Food and Wine in Martina Franca
Garibaldi Bistrot: Piazza Plebiscito; a great family-operated restaurant with a menu of classic dishes with fresh ingredients and inventive flairs. One of our best meals in Puglia: fresh zucchini lightly grilled and drizzled with balsamic vinegar and olive oil, with a touch of mint; grilled chicken with zesty bits of pomegranate; salmon and asparagus pasta. The desserts looked amazing, too. This was May 15, the 45th anniversary of our first date.
On our mission to visit UNESCO World Heritage Sites, we took the opportunity with Wonderful Italy and rented a car to visit (and revisit) these places:
Castel del Monte
From Ostuni, this was bout a two hour drive up the coast, around the busy metro area of Bari. The medieval octagonal castle with eight octagonal towers is probably best viewed from afar. Read Tom’s post about our visit here. Note that you’ll pay for parking, and pay for a shuttle if you don’t want to walk the kilometer or so up hill.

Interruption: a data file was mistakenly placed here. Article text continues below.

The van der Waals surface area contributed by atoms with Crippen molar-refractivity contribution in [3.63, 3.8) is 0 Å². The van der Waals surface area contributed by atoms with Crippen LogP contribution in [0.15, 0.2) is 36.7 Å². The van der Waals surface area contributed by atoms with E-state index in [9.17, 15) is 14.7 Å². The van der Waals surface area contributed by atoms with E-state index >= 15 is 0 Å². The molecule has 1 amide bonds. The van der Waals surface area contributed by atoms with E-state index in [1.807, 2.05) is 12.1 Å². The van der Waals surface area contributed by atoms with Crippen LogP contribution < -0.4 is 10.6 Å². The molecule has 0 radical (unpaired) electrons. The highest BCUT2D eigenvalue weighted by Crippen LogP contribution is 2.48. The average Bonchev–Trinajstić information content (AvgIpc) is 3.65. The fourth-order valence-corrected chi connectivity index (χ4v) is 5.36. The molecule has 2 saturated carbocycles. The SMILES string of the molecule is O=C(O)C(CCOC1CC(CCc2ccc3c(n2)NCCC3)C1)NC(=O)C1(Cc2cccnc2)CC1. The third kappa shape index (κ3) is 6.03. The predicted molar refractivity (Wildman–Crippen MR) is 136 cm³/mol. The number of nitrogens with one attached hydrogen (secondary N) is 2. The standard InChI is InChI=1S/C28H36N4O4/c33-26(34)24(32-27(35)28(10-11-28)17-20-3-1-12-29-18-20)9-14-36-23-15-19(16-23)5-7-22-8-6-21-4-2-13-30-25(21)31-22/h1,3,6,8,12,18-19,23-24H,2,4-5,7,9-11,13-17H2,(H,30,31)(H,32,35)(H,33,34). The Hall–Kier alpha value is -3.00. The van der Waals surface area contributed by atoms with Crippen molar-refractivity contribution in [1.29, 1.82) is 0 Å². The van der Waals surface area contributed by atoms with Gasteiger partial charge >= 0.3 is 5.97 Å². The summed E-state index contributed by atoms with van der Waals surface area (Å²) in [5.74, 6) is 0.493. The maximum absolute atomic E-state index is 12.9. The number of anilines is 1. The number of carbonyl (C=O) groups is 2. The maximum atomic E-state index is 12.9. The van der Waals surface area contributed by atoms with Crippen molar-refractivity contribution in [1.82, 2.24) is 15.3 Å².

Lunch in Polignano a Mare
Following a random recommendation from a waiter in Ostuni, and after our disappointing visit to Castel del Monte, we stopped in this gorgeous, cliff-hanging seaside village for lunch. It was late, so we slid into the first place we came across. We had a good meal at Ristorante La Locanda Porta Picc which offered no views but a fine carpaccio for starters, and calamari with pureed beans. Excellent. And then, of course, we walked around for views of the rocky coast.